Photo credit: Jeremy Sanders
- Find a local gym. Most good-sized cities have at least one, and every gym should have some sort of introductory class, where you can learn how to tie in to the rope safely, safety commands, and how to use a belay device – that’s the nifty little thing that keeps you off the ground when (not if!) you fall. That’s how I got started – best $15 I’d ever spent!
- Make friends. Climbing gyms are also crawling with…you guessed it – other climbers! The quickest way to learn the lingo and meet the locals it to jump right in and get involved wherever you can. Climbing is a social sport deeply rooted in community. Sure you’ll find a few egos that can hardly fit through the door here and there, but for the most part climbers are very open to new folks. Don’t be afraid to approach climbers that are stronger/more experienced than you and ask for help. Any climber worth knowing would be happy to offer assistance.
- Get out! Sure, indoor climbing is fun, but that’s only the beginning. The real magic happens outside, when its just you and the rock – there’s no colored tape to point out where the holds are, and your end goal is atop a cliff with spectacular mountain vistas (not the i-beams at the top of an industrial warehouse!) The easiest ways to get yourself climbing outside? Refer back to steps 1 and 2. If a gym is at all within driving distance to any type of real rock, odds are that they will be offering guided trips to a local crag – usually gear rentals are included in the price. These guided day trips can get pretty expensive (insurance for this type of sport isn’t cheap!), so if you’re climbing on a shoestring budget, a better bet is to get to know the local climbers (who are probably climbing most if not every weekend). Make friends and sooner or later you’re bound to score an invite on one of those trips.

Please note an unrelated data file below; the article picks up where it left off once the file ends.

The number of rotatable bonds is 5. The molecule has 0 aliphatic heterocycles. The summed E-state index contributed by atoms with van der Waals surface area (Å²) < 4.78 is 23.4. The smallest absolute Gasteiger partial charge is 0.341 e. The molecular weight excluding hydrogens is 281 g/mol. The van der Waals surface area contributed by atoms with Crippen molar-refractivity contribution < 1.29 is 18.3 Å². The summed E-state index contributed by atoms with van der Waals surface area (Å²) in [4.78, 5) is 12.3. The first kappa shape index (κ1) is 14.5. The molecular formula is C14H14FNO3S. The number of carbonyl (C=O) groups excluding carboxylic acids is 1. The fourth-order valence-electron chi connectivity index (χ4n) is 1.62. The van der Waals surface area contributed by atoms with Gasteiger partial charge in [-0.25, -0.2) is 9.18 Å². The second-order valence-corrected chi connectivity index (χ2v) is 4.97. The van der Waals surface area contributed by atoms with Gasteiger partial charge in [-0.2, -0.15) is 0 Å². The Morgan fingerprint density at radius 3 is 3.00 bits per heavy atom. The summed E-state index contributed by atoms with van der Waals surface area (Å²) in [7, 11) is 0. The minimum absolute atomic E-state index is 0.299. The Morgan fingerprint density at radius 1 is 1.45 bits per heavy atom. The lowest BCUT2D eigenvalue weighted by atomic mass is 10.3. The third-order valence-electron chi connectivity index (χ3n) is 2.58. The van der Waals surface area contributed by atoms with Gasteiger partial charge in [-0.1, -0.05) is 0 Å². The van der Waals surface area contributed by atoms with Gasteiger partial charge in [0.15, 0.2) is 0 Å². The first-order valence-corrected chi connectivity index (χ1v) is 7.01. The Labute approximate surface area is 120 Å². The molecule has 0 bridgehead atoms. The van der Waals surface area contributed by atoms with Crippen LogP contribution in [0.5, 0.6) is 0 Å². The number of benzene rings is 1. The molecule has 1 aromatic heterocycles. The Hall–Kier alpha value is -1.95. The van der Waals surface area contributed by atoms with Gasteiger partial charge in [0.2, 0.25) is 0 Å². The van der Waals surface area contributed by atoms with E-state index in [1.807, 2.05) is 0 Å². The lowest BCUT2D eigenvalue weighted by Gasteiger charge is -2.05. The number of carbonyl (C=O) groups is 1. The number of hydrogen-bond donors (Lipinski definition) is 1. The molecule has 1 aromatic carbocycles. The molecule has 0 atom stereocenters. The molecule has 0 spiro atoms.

Photo Manuela Eilert
Since that very first ski trip rest day, we’ve been able to use climbing as a starting block for countless adventures all across North America! But probably our biggest adventure yet started in the summer of 2009, when I saw two lines on a pregnancy test – most people would assume that climbing, pregnancy, and babies don’t have very much in common with each other, and that I would have traded my harness in for a stroller. However, I would beg to differ – climbing played an integral role in keeping me physically, emotionally, and mentally healthy during my pregnancy. And now that our little Cragbaby is here, he’s as active a participant in our adventures as anyone else! For a glimpse of what a day in the life of our “Crag-family” is like, check out this short film from Jan Balster. (http://vimeo.com/24808397)
Creating a Crag Baby from JB-Photo on Vimeo.